Another time, two friends – both named Steve – took the shuttle from the Disneyland Hotel (which went toward the Grand) to get autographs from the Detroit Tigers on Labor Day in 1968 … and sat next to famous actor Fred MacMurray (Double Indemnity/My Three Sons) … who talked with them and gave them his autograph.

Many players were great signers.  They would sign whatever you gave them … sometimes many cards.  Brooks Robinson of the Baltimore Orioles and Harmon Killebrew of the Minnesota Twins were especially nice.

But some were tough, including Elston Howard of the Yankees (he always yelled at you); Ted Williams (who managed the Washington Senators for several seasons and could be very intimidating); Frank Robinson (who has never liked signing); and Mickey Mantle (who stared sideways at every person who asked for his autograph).

Over the years, I was able to obtain the signature of nearly every player I saw at that hotel, including Willie Mays, Juan Marichal, Willie McCovey, Tom Seaver, Nolan Ryan, Gil Hodges, Jackie Robinson, Sandy Koufax, Roberto Clemente, and Joe DiMaggio.

One guy was super-tough, though.

Mike Marshall was a pitcher for the Detroit Tigers in 1968.  He came out of the hotel one day … I was the only collector there … and he stood against a pillar, waiting to take a van to the ballpark.  I asked him to sign a 3×5 card, and he didn’t look at me … didn’t answer me … didn’t respond in any way.

Years later, I learned that Marshall determined from the time he was in the minor leagues that he would not sign autographs for anyone.  I don’t have his signature, and don’t really want it.

But there was another player whose signature was almost impossible to obtain … and I wanted it very much.

His name?  Richie Allen … or as he later asked to be called … Dick Allen.

Richie Allen was both talented and troubled.  He played initially for the Philadelphia Phillies, and he was a superb hitter, but he also marched to his own drummer.  I recently read the autobiography of the late Hall of Fame pitcher Robin Roberts who said that early in Allen’s career, the Phillies were playing a doubleheader, and Allen just didn’t show up for the games.  Roberts found him at home instead.

Today, that would be a MAJOR scandal.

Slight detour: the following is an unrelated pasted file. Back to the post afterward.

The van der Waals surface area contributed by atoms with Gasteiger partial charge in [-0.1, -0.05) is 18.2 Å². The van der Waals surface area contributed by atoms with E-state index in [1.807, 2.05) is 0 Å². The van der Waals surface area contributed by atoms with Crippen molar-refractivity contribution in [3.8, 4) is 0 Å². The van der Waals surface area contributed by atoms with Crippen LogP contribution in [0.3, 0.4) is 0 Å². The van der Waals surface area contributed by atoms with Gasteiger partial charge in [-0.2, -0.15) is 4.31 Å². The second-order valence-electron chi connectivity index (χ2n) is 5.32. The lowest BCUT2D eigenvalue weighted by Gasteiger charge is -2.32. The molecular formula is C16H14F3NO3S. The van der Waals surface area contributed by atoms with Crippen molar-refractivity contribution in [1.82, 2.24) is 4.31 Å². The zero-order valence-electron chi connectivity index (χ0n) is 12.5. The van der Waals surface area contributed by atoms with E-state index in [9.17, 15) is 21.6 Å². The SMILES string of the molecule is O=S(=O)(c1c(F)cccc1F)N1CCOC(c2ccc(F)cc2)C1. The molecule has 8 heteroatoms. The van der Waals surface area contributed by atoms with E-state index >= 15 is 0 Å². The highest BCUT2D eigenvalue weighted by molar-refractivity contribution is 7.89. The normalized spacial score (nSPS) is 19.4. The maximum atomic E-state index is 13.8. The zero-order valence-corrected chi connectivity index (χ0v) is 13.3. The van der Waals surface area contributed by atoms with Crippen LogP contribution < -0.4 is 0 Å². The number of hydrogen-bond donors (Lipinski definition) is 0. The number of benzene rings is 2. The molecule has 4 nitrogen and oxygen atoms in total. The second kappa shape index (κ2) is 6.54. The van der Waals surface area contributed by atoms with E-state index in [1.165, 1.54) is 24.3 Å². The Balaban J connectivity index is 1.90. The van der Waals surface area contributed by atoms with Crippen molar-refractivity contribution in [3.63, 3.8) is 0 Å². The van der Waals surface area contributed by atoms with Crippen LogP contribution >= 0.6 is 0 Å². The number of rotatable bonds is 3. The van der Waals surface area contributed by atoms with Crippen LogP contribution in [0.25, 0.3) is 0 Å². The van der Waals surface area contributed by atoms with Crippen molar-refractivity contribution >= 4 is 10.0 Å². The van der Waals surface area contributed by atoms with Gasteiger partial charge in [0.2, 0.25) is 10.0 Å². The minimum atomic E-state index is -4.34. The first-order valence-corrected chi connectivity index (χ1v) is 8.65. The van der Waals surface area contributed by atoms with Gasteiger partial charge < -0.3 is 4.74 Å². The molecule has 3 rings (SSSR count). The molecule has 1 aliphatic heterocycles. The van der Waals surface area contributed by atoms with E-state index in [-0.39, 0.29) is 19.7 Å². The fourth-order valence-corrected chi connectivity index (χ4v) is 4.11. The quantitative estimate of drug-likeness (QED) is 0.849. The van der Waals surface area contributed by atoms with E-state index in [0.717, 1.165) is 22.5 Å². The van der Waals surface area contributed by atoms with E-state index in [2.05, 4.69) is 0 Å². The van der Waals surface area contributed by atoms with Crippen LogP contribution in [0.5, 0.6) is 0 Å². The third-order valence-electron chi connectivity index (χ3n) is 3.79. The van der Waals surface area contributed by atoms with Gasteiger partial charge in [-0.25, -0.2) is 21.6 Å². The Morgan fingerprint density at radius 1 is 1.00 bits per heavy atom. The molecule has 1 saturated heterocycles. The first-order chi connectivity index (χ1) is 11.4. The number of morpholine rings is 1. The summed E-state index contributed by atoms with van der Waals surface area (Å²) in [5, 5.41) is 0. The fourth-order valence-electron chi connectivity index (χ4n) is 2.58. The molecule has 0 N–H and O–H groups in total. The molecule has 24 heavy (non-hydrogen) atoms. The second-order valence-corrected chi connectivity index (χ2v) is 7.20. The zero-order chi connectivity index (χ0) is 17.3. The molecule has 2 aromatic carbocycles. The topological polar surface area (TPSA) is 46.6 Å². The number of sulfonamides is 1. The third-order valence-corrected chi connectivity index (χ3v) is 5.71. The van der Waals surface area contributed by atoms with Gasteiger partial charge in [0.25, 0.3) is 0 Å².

In 1967, the All-Star game was held in Anaheim, and I spent Sunday night, all day Monday, and Tuesday morning at the Grand, where the National League players stayed.  Monday night, just after dark, Richie Allen showed up, and I got his signature in my autograph book: R. Allen.

He signed it on the wrong page.

Allen didn’t seem to like fans, and he certainly didn’t like to sign his name.

Over the next few years, I never saw Allen anywhere, but whenever I spoke with other collectors, nobody else had gotten his signature, either.  He was nearly impossible.

Some of us used to write to players in the mail, and if someone was mean in person (like Elston Howard), they might be cordial in the mail … and Howard was.

But if you wrote to Richie Allen … he didn’t respond.

In 1972, Allen was on the Chicago White Sox, and he had such a great year that he was later named the Most Valuable Player in the American League.

I went to the Grand one day that year hoping to get Allen’s autograph on a 1967 Topps card that had already been signed by former teammate Johnny Callison.

I had read in the newspaper that White Sox manager Chuck Tanner allowed Allen not to take the team bus and to skip most pregame preliminaries, so after the bus left at 5:30, the collectors went home … but I stayed … determined to get Allen’s autograph on my card.

I almost never got autographs in a crowd … like from the stands before a game … and I wouldn’t follow a crowd chasing a player after a game, either.  It was too undignified.

But if someone is a tough signer, but you can catch them by yourself in a solitary place, you have a better chance of getting their autograph than if there’s a crowd waiting.

So about 6:40 pm that night, Allen came out of the hotel, accompanied by another man.  My heart pounding, I walked toward him and said, “Mr. Allen …”

He held out his right hand and waved me off.

That was it.  I had waited 70 minutes after the bus left, only to be dismissed outright.

I quit collecting the following year.  When Roberto Clemente died in 1973, I had 30 autographs of him … but just one of Richie Allen.

After I got married, I picked up the autograph hobby again, even taking some guys from the youth group to spring training games in Palm Springs, where we did very well.  (Going to spring training workouts … before the exhibition season starts … is the single best way to get autographs today … especially if you can have access to the practice fields.)

Years later, my friend John heard that Dick Allen owned horses at Santa Anita racetrack here in Southern California.  He took his items to be signed, went to the track, asked when and where Allen might show up, and waited.

Allen finally came by.  John asked him if he would sign for him, and Allen replied, “No, but I’ll shake your hand.”